In this post, I will discuss some architectural elements that you will use if you wish to deploy services across availability zones (in preview at the time of writing this article) within a single Azure region.
If you deploy a virtual machine solution in a valid availability set design, then your deployment will qualify for a financially backed 99.99 percent SLA from Microsoft. Microsoft has created availability zones from a single region; the data centers in different availability zones do not share dependencies. For example, the Azure West Europe region is split into 3 availability zones. Each availability zone is one or more buildings that share redundant power, cooling, etc. Zone 1 has no shared dependencies with Zone 2, or with Zone 3. This means that if a single zone has a local failure, the other two zones remain online.
What is a valid availability set design? An example of a valid design is where a web farm, made up of several virtual machines hosting the same web content, is deployed across several availability zones (more in a moment) in a region.
An example of an invalid design is when you have a domain controller in one availability zone and an RDS session host in another availability zone.
Today, the following Azure resource types are aware of and support availability zones:
One can build a deployment from the above components and spread that deployment across availability zones.
Note that when you use availability zones with virtual machines, you do not use availability sets.
The below illustration depicts an availability zone design. A single virtual network will be created for the application. The virtual network spans the zones, and any traffic traveling between the zones will be charged for at the normal VNet Peering rate within a region ($0.01/GB RRP).
Services will be shared to the public via two elements:
Both of the above are new tiers for old Azure resource types. The old, Basic tier public IP address and load balancer (which are free) cannot be used with availability zones. The paid for Standard tier public IP address and load balancer must be used instead. This means that even though your virtual machines will be spread across multiple availability zones, which could be across town from each other depending on the region, they will be presented to the Internet via a single IP address.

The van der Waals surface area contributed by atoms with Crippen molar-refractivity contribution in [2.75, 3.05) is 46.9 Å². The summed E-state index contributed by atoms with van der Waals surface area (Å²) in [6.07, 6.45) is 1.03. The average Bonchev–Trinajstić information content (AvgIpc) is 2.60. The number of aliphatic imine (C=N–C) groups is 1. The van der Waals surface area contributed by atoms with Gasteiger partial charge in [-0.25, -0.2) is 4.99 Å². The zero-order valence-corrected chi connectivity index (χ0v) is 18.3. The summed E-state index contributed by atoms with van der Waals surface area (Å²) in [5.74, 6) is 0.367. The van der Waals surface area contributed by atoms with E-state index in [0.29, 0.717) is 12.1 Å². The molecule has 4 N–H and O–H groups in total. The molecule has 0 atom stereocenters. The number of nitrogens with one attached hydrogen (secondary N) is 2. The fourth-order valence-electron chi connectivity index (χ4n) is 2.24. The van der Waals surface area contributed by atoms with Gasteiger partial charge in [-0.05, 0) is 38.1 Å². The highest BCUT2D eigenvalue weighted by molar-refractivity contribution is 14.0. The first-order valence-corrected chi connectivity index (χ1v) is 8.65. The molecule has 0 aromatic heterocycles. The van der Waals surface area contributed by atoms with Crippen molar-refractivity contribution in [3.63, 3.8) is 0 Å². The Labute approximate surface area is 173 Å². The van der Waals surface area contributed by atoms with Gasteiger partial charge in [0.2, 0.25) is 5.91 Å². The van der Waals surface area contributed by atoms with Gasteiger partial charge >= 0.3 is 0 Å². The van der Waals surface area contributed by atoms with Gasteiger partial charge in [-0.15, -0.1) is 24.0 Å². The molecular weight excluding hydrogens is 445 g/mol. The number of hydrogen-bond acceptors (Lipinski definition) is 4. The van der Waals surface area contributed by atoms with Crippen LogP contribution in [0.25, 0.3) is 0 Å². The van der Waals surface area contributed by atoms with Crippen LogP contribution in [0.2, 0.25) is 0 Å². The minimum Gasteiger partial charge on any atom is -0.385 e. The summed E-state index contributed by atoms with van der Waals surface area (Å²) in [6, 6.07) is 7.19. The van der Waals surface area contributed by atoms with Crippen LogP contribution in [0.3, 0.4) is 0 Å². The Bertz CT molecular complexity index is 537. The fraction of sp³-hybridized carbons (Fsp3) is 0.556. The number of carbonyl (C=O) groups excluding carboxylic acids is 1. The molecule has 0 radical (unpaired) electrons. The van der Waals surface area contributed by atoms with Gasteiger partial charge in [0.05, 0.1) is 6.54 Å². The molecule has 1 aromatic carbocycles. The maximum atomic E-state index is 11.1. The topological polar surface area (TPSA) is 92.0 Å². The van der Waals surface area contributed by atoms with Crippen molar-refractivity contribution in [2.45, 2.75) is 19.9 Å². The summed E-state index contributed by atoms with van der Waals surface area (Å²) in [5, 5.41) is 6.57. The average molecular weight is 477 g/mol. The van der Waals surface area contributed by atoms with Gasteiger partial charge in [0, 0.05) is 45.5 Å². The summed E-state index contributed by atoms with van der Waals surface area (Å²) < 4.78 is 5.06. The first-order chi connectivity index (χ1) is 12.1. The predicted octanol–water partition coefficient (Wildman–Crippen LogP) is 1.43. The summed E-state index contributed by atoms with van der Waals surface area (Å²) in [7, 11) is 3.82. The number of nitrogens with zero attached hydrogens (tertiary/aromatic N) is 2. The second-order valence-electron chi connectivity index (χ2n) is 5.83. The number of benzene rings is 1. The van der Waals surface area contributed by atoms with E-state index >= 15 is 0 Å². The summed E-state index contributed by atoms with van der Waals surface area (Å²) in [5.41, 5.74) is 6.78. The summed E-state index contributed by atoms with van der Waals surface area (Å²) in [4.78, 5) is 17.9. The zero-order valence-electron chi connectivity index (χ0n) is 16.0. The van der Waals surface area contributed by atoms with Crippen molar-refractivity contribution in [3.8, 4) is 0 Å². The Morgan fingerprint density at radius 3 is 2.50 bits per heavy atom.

You can then deploy virtual machines as normal. For example, you might deploy a small web farm with 3 virtual machines:
If you are in a larger organization with the reasons and means to take advantage of virtual machine scale sets (VMSS), then you have two possible strategies:
Availability Zones, multiple data centers in an Azure region, are an extension of the concept of high availability that is provided by Availability Sets, spreading virtual machines across a single compute cluster in a single data center. But this is still about high availability and not disaster recovery (DR). If your business/customer requires DR for its Azure services, then you’ll need to replicate the workloads to another Azure region using (probably) a combination of:
Based on some text I have read, Microsoft expects that some customers will replicate services from an availability zone deployment in one region to a single zone deployment in another region. The concept here is that you’ve already taken a beating in the production site, so what are the odds of Murphy’s Law applying in the DR site too? I guess we’ll find out!
Availability zones might sound complex but in reality, it is pretty simple to deploy; you just need to realize that a virtual network spans your data centers (with the cost of VNet peering between the data centers). I’m guessing this is used under the covers and that you need to use the Standard Load Balancer and Standard Public IP address.